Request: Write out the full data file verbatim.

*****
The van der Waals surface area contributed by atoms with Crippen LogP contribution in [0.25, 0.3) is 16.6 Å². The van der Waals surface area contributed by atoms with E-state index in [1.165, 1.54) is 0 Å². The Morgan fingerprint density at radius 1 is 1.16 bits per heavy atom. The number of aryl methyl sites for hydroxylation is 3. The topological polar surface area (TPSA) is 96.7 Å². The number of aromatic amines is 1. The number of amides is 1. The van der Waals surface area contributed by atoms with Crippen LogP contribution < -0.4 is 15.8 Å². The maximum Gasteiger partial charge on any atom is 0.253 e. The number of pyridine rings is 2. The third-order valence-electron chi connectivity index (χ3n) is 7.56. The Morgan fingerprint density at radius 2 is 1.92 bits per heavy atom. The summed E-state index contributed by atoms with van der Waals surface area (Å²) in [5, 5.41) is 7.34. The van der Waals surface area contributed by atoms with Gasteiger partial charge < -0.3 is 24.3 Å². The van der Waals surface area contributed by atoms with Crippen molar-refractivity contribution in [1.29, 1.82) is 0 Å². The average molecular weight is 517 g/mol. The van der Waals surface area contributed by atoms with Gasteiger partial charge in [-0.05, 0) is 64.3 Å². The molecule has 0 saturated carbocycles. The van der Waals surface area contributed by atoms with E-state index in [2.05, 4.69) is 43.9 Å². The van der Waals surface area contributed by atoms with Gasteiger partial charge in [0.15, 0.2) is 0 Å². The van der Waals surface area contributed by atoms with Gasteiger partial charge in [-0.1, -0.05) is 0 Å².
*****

The van der Waals surface area contributed by atoms with Crippen LogP contribution in [0.25, 0.3) is 16.6 Å². The van der Waals surface area contributed by atoms with E-state index in [1.165, 1.54) is 0 Å². The Morgan fingerprint density at radius 1 is 1.16 bits per heavy atom. The number of aryl methyl sites for hydroxylation is 3. The topological polar surface area (TPSA) is 96.7 Å². The number of aromatic amines is 1. The number of amides is 1. The van der Waals surface area contributed by atoms with Crippen LogP contribution < -0.4 is 15.8 Å². The maximum Gasteiger partial charge on any atom is 0.253 e. The number of pyridine rings is 2. The third-order valence-electron chi connectivity index (χ3n) is 7.56. The Morgan fingerprint density at radius 2 is 1.92 bits per heavy atom. The summed E-state index contributed by atoms with van der Waals surface area (Å²) in [5, 5.41) is 7.34. The van der Waals surface area contributed by atoms with Gasteiger partial charge < -0.3 is 24.3 Å². The van der Waals surface area contributed by atoms with Crippen molar-refractivity contribution in [1.29, 1.82) is 0 Å². The average molecular weight is 517 g/mol. The van der Waals surface area contributed by atoms with Gasteiger partial charge in [-0.05, 0) is 64.3 Å². The molecule has 0 saturated carbocycles. The van der Waals surface area contributed by atoms with E-state index in [2.05, 4.69) is 43.9 Å². The van der Waals surface area contributed by atoms with Gasteiger partial charge in [0.15, 0.2) is 0 Å². The van der Waals surface area contributed by atoms with Gasteiger partial charge in [-0.1, -0.05) is 0 Å².